Associate Professor, Director of M.A. Program
Office: 537 Clemens Hall
Phone number: (716) 645-0707
E-mail address: firstname.lastname@example.org
The recipient of three teaching awards including the SUNY Chancellor’s Award for Excellence in Teaching, Carrie Tirado Bramen teaches courses in nineteenth-century American literature, American 1890s, US Latino/a studies, travel writing and American Pluralism.
She is the author of The Uses of Variety: Modern Americanism and the Quest for National Distinctiveness (Harvard UP 2000), which was co-winner of the Thomas J. Wilson prize for best first book published by Harvard. She is also the author of numerous articles and book chapters on a range of topics, most recently on the Christology of niceness in Harriet Beecher Stowe; and how nineteenth-century Argentine travel writers constructed a notion of American Exceptionalism centered on the flirt. She has also published essays on Leslie Fiedler, Henry James and Gayl Jones.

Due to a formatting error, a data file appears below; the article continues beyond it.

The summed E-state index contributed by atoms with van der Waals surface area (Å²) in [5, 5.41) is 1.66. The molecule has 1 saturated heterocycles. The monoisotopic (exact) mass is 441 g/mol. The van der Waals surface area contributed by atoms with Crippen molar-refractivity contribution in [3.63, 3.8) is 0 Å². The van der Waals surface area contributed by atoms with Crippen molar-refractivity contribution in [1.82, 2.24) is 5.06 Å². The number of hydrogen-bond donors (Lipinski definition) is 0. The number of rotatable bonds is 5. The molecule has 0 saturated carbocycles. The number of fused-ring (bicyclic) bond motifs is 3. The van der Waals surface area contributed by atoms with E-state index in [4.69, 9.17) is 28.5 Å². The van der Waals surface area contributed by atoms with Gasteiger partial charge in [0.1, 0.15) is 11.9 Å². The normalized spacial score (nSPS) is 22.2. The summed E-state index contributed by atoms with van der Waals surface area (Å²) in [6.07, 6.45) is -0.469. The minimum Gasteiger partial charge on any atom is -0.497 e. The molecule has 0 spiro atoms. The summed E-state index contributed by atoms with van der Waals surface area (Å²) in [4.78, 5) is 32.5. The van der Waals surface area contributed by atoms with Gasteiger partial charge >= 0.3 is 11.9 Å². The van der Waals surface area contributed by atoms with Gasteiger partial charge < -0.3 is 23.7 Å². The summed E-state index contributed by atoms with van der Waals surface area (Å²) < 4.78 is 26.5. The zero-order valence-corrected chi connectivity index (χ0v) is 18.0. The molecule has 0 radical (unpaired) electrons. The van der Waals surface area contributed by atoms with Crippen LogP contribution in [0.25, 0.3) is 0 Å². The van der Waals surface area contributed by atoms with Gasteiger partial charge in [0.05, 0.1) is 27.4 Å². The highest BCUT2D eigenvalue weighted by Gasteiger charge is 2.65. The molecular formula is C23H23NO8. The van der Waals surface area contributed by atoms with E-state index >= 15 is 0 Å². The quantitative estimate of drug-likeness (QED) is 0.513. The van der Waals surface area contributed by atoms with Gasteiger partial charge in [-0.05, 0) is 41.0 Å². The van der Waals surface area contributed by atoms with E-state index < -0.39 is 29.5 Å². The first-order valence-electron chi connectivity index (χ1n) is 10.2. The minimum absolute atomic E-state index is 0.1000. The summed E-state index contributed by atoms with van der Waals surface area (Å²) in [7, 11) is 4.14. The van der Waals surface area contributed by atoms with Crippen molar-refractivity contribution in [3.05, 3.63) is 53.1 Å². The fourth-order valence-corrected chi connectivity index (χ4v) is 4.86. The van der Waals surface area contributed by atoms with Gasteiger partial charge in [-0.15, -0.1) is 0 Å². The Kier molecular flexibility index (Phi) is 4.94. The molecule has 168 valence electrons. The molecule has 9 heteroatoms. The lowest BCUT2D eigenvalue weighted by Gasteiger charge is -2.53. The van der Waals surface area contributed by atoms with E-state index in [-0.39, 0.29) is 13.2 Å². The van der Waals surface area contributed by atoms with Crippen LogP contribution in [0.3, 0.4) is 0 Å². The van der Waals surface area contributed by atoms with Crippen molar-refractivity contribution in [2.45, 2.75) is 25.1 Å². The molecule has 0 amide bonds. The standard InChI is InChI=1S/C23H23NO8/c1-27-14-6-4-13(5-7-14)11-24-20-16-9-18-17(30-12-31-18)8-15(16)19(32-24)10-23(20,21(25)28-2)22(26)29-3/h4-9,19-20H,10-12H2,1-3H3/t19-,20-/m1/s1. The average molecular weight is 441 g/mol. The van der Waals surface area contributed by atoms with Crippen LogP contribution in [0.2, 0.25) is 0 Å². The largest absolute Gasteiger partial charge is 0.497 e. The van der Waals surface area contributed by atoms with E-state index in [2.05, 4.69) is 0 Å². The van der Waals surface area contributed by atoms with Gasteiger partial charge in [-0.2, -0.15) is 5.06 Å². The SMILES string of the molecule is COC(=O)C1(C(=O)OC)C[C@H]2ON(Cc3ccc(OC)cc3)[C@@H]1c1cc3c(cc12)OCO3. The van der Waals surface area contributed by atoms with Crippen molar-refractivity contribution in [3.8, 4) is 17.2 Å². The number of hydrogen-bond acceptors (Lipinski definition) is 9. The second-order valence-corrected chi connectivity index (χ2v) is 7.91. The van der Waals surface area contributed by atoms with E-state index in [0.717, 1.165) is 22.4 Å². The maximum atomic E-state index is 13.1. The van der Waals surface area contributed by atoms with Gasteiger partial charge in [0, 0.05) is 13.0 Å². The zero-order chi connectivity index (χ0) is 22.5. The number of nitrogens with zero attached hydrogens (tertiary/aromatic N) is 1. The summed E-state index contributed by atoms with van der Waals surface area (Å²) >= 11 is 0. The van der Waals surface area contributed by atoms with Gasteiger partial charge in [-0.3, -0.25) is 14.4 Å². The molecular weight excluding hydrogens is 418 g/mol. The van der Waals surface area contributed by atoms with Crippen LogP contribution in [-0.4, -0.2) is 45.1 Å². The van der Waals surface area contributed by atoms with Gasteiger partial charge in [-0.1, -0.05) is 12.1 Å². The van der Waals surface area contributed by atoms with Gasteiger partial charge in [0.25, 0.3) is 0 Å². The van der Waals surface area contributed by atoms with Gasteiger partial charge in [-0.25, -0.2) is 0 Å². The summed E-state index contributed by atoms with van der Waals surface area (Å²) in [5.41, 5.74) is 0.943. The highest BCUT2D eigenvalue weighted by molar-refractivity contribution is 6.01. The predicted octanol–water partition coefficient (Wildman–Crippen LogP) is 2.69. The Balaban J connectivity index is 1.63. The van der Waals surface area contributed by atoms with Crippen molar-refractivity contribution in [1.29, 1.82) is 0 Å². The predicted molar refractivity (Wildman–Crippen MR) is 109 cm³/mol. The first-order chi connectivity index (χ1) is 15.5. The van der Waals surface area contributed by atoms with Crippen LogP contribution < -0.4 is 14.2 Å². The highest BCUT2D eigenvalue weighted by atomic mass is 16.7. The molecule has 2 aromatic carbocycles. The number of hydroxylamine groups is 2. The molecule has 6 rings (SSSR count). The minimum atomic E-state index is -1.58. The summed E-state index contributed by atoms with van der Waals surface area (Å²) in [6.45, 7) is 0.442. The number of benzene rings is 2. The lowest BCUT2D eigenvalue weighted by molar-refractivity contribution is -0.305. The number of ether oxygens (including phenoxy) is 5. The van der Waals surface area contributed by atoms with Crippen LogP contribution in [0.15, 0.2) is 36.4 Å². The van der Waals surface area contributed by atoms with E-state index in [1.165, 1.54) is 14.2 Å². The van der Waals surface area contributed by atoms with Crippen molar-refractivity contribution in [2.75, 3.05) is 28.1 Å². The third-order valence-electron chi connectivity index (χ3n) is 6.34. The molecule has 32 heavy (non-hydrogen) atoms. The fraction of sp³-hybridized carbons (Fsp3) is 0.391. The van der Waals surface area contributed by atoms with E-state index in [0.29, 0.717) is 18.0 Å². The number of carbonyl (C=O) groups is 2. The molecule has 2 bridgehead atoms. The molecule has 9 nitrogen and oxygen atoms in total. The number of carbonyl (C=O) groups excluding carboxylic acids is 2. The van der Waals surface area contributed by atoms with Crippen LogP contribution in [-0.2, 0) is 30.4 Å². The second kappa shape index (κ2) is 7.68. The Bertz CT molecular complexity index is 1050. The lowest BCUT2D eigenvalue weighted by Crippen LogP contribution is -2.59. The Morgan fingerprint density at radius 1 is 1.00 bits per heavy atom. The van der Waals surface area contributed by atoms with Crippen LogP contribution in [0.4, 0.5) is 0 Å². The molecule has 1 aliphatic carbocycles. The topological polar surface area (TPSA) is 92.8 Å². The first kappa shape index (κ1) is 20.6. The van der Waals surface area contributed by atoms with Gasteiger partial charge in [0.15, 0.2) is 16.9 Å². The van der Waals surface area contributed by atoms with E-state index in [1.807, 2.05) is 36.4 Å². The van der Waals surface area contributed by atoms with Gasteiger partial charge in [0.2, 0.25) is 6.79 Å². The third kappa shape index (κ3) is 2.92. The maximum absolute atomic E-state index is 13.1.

She is the recipient of multiple fellowships including the Charles Warren Fellowship at Harvard; a summer research fellowship at the American Antiquarian Society; and most recently, the Ann LaBastille Writer-in-Residency at the Adirondack Center for Writing.
She was elected Chair of the American Literature Section of the MLA in 2015-2016, after serving on its Advisory Council, and was instrumental in redefining the organization as the American Literature Society in 2016. http://www.als-mla.org/als/
Most recently, she was elected Program Chair of C19: Society of Nineteenth-Century Americanists for the biennial conference in Albuquerque, New Mexico in March 2018. http://www.c19society.org
She is also co-organizing with Bob Morace (Daemen College) the 11th biennial Symbiosis conference on "Transatlanticism: Returns and Revisions” at Daemen College/University at Buffalo, July 6-9, 2017. http://www.symbiosistransatlantic.com/news/
Her second book, American Niceness: A Cultural History, is forthcoming from Harvard University Press (Fall 2017).
nineteenth-century American literature, U.S. Latino/a literature, cultural history, critical race theory, transatlantic & intellectual history